For many faint-of-wallet travelers, however, the new charges are an unwelcome addition to fuel surcharges that are already factored into some ticket prices and reports of airline baggage unreliability.
Unclear How Flyers Will React
"The idea of having to pay for their bags when so many bags are lost or delayed is a huge problem," says Kate Hanni, executive director of the Coalition for an Airline Passengers' Bill of Rights. She says she hopes that any passenger bill of rights would eventually contain a baggage clause that would impose a civil penalty on airlines if they fail to reunite travelers with their baggage within 24 hours after landing.
Southwest remains the only major U.S. carrier to allow travelers to continue to check two pieces of luggage without charge. Previously, travelers could check up to three bags free of charge. The cost for checking a third bag on Southwest is now $25.
Airline and travel experts aren't yet sure how consumers will respond to the new checked-bag policies.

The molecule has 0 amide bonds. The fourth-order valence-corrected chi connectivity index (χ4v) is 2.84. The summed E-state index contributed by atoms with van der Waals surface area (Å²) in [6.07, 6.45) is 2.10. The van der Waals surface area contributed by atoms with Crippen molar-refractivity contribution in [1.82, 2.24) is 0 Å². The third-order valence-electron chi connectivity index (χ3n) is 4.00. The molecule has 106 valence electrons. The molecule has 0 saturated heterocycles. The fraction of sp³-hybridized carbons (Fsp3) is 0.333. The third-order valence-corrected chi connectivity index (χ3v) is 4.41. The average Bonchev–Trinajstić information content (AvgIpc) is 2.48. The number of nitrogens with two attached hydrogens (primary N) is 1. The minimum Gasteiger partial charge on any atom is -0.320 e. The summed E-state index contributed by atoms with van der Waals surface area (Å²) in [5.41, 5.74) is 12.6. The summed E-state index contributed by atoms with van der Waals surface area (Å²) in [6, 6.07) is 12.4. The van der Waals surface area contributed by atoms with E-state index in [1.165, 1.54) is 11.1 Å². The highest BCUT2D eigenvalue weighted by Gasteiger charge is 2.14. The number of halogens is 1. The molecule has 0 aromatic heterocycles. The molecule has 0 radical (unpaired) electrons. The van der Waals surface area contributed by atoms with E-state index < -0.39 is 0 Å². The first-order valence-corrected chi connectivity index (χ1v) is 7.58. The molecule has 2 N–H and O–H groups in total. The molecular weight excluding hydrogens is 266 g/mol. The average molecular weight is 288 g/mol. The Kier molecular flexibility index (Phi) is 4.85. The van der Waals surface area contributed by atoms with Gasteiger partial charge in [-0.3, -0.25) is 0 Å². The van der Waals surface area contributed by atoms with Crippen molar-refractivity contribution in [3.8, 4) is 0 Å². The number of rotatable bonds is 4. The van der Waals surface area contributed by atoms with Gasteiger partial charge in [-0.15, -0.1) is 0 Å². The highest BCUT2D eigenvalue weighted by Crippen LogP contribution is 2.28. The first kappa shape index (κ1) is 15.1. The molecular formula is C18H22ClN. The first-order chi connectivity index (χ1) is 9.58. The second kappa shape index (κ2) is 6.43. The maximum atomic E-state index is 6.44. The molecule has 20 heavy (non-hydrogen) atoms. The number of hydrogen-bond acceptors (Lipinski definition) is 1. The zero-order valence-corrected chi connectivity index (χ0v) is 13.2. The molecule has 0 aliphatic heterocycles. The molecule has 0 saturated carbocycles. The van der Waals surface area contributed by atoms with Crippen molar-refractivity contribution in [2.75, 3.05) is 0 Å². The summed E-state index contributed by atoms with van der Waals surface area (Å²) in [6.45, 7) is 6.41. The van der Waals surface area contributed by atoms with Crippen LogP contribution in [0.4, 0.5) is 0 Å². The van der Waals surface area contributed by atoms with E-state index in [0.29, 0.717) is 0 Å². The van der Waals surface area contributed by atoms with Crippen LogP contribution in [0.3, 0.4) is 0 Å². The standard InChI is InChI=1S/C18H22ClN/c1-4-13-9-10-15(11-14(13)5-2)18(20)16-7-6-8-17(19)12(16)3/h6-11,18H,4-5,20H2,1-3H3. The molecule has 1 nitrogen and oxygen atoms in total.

"People who bring less should be charged less," says Shannon Stowell, the president of the Adventure Travel Trade Association, which represents tour operators and some international airlines.
It is not uncommon to see passengers at terminals trying to magically transform three carry-on bags into one carry-on bag and a personal item. But try that with a golf bag or a pair of skis.
Some seasoned flyers may choose to ship unwieldy luggage to their final destination to avoid checking bags at the airport. "There's almost a cottage industry in the business of shipping sports equipment to destination resorts," says Michael Berry, president of the National Ski Areas Association.